Mastodon was created in 2016 by German software developer Eugen Rochko. Unlike most popular social media sites, like Twitter, Facebook, or LinkedIn, Mastodon is a nonprofit. As such, its goal is to benefit the public rather than shareholders. Twitter has built up a reputation for being the “watercooler of the world”. While it would be quite a task for Mastodon to replicate that feat at scale, many people might prefer the latter for a number of reasons, like:
Control over your timeline: No algorithm dictating what you’ll see – and no advertisements
Not for Sale: “We will never serve ads or push profiles for you to see. That means your data and your time are yours and yours alone.” - Mastodon
Freedom of moderation: Individual communities may create their own content guidelines, offering a variety of different user experiences. Join a server with the rules you agree with, or host your own!
Decentralization: Each Mastodon server is a completely independent entity, able to interoperate with others to form one global social network. Anybody can deploy Mastodon on their own infrastructure, under no third-party control.
Open Source: Mastodon believes in the right to use, copy, study and change Mastodon as one sees fit, since everyone benefits from contributions from the community.
Interoperable: Built on open web protocols, Mastodon can speak with any other platform that implements ActivityPub. With one account, users get access to a whole universe of social apps—the Fediverse.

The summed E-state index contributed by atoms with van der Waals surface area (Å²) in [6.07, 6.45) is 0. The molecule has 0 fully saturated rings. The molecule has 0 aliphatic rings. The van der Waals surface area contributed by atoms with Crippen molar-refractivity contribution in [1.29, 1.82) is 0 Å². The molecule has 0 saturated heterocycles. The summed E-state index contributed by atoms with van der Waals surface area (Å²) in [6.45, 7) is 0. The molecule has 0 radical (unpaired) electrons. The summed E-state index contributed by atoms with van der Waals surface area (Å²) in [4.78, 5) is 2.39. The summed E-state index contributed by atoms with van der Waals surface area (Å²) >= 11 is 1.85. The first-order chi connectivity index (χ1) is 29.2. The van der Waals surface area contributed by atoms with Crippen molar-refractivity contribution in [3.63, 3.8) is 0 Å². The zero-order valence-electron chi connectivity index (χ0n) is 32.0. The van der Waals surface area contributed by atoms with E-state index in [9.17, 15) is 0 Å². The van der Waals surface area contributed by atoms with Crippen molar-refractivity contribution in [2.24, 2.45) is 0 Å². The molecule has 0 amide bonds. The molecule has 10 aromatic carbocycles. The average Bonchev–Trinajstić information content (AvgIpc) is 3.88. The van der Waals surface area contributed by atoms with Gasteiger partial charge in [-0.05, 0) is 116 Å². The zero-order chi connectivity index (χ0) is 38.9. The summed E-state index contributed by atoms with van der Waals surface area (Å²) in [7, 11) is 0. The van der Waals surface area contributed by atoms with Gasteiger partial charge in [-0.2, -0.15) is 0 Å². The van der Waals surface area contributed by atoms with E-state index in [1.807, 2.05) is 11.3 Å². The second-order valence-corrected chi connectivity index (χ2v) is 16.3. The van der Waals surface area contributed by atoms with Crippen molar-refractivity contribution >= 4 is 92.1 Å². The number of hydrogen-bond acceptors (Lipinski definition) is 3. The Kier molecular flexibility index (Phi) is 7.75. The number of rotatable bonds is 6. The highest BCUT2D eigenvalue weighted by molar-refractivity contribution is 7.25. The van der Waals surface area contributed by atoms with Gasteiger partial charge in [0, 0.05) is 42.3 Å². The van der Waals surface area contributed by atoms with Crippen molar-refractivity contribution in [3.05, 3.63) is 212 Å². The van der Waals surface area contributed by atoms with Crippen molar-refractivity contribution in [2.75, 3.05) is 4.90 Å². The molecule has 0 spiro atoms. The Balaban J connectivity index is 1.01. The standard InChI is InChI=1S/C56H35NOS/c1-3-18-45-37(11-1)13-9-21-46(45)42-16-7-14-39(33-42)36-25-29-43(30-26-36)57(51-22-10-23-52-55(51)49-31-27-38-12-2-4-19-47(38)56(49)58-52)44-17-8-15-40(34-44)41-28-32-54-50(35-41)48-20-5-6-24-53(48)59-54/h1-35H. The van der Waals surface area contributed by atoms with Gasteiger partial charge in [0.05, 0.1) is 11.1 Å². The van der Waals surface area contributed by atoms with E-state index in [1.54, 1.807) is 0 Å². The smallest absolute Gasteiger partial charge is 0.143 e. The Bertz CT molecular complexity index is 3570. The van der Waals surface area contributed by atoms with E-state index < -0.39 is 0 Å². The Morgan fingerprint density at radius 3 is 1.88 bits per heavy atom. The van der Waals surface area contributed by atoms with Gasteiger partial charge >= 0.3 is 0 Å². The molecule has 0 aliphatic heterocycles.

🔗How do Mastodon & ThreeFold Align?
What is happening with Twitter is a reflection of the entire Internet model. Now, more and more people are opening their eyes to the shared fundamentals of decentralization and open source, which are paradigms shared by ThreeFold & Mastodon.
In a world where centralization is the default way of operating, we tend to be relatively oblivious to what it entails. Being part of a centralized Internet ultimately makes us dependent on the relative few that dictate our digital lives. By moving away, through decentralization, we can take control of our digital lives again.
Mastodon and the whole Fediverse have already attracted incredible communities with similar values and mindsets as that of ThreeFold and our community. Everyone joining Mastodon is looking for decentralization – whether they know it or not. Really, this mass exodus from Twitter is more proof (a la people leaving Facebook in droves or moving from WhatsApp to other messaging tools) that the world is increasingly ready for decentralization and what ThreeFold enables.
Leaving Twitter for Mastodon is a step in the right direction, but if you are really alarmed by what has been happening with this Twitter saga, we are here to invite you to take action and be a part of a better Internet system. We can build this together!